After three years of great progress with tented education in Bekaa Valley, nearly 300 Syrian refugee children have taken another huge step forward by moving to a brand new school.
Together with partners Triumphant Mercy (TM), after supporting the creation of four colourful tent schools in Bekaa Valley settlements over the last few years, all the students have now transitioned to a new central building in Zahle.
Over the past four years Children on the Edge have been working in partnership with Lebanese NGO - Triumphant Mercy, within the refugee communities in Bekaa Valley. Together we worked to provide quality, child friendly education for Syrian refugee children who are unable to access government or UN school provision.
Since 2014, through four tent schools and a Community Centre school in Beirut, we supported education for hundreds of children aged 6 -12. Each school had a bespoke curriculum, refugee teachers, vocational skills opportunities and an environment of warmth and safety, where children could blossom.
Over the last three years we worked with teachers and staff at the tent schools to monitor and evaluate the progress of the children through these schools. The evaluation was extremely positive and at the close of 2018 results showed:
Yesterday, voting kicked off for the world’s largest election, with Indians in 20 states casting their votes in the first of seven phases, leading up to counting on the 23rd May. With 900 million eligible voters, this is the largest election ever seen, but an illegal yet culturally pervasive caste system is stunting the course to genuine democracy.
Children on the Edge supports two active and engaged local partners in Patna, Bihar State. These organisations work to break the cycle of discrimination against the Dalit caste through education and community activism.
The caste system assigns individuals a certain hierarchical status according to Hindu beliefs. Traditionally there are four principal castes (divided into thousands of sub-categories) and a fifth category of people who fall outside of the caste system; the Dalits.
Veena Jacob who leads local organisation Navjeevan says “In the Bihar elections yesterday only 41% of voters turned out. Many Dalits were stopped from voting, even though the Dalit cause is not really a concern for any of the candidates. There was firing in Nawada constituency as people came to vote without ID cards. This firing was done by criminals, not by the police”.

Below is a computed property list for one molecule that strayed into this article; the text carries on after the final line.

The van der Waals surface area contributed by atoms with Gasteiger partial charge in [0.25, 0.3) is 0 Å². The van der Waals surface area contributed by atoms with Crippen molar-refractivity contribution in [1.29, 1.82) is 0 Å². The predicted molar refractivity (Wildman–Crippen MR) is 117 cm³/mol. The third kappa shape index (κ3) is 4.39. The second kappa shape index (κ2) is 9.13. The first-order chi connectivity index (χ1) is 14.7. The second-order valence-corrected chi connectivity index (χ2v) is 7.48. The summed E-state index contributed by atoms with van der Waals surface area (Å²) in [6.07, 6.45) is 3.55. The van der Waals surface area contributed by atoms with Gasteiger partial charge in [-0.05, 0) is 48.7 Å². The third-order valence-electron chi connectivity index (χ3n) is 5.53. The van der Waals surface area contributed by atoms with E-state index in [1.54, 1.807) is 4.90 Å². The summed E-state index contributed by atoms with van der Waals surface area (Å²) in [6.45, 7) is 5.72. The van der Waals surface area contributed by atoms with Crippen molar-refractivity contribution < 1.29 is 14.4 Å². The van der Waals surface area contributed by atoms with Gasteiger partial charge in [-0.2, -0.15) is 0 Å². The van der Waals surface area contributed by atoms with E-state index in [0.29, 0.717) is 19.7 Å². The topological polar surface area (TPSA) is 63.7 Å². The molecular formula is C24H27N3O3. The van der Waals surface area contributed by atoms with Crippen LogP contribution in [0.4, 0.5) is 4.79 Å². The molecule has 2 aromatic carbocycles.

Many Dalit people have no way of getting ID cards because of a lack of literacy or access to computers. The work we support here creates opportunities through local women’s groups where Dalit women can learn about their rights and legal entitlements and how to access them, from filling out forms and signing their names to protesting about the bad treatment of their children and learning how to start a small business. A new Computer Centre provides IT access and training.
Veena describes how “The situation is very intense during this period of election, which is taking place in stages. The people we work with are so poor they can easily be paid to vote a certain way and are very frightened not to follow through with it once they have taken money out of desperation”.
The Indian Constitution includes specific protections for Dalits, who are at the bottom of the social hierarchy and make up about 15 to 20 percent of the population, but as the election unfolds it remains to be seen whether they have any genuine opportunity to have a voice within the world’s largest democracy.
Through a brilliant array of events and activities, a small group of 12 and 13 year-old students from The Prebendal School in Chichester, inspired their fellow pupils to raise over £1,648 for Children on the Edge.
Year Eight students at The Prebendal School raise funds for a different charity each term. They are all encouraged to put a case forward for a chosen charity or cause before the decision is put to a vote amongst students and teachers.
Pupil, Lily Eitel, aged 13 decided to put forward Children on the Edge as her charity of choice in September 2018. She said:
“We were already aware that Children on the Edge was based in Chichester and we really wanted to support a local organisation that benefitted many children worldwide. This made it more real for all the Prebendal pupils”.
Lily prepared a formal presentation and encouraged as many students as possible to vote for us. She was delighted when Children on the Edge won the vote. She and her friends soon set about raising funds through a host of fun activities, including a drinks party for parents, cake sales, mufti days, a Christmas jumper day and a movie night.
Lily said: “We really enjoyed fundraising for COTE at The Prebendal. It made us all realise how privileged we are compared to all the children we helped”.
Eloise Armstrong, our Fundraising Manager visited the school last term to give a presentation in one of their weekly assemblies about our work and how the students' fundraising will be making a huge difference.
Recently, Eloise went back to collect a fundraising cheque for £1648. She said:
“As a Chichester-based charity, we were delighted to be chosen by the year 8 students at The Prebendal School. We were so impressed with the creativity and zeal of their fundraising activities. The money raised will help provide much needed education for refugee children in refugee camps and Internally Displaced Peoples’ camps in Bangladesh and Myanmar”.
Jane Garfield, Head of Languages and Year 8 tutor at Prebendal School said: “Our Year 8 pupils worked incredibly hard to raise money for this very worthy cause. We are really proud of them and it was because of their amazing efforts and endless enthusiasm that such a large amount of money was raised”.
We'd like to say a huge thank you to all the staff, parents, and especially the students at the school who helped to raise such an incredible amount of money.
If your school would like to fundraise for Children on the Edge, please email email@example.com or call our Fundraising Team on 01243 538530
Local art sale at Bordean House, Langrish (Petersfield) to raise funds for Children on the Edge.
When: Thursday 13 June, 6-9pm
Where: Bordean House, Langrish (Petersfield, Hampshire), GU32 1EP
Emma has designed two fabrics, one for the Rural Refugee Network and one for Children on the Edge and Angela has made them into a selection of items. Like wash bags and coin purses.
Every item is made with care, attention to detail and a smile and they are all under £20.
If you are local to Petersfield, Hampshire, do pop along to the 33 Art Sale on Thursday 13th June, from 6-9pm. You can follow them on Instagram here.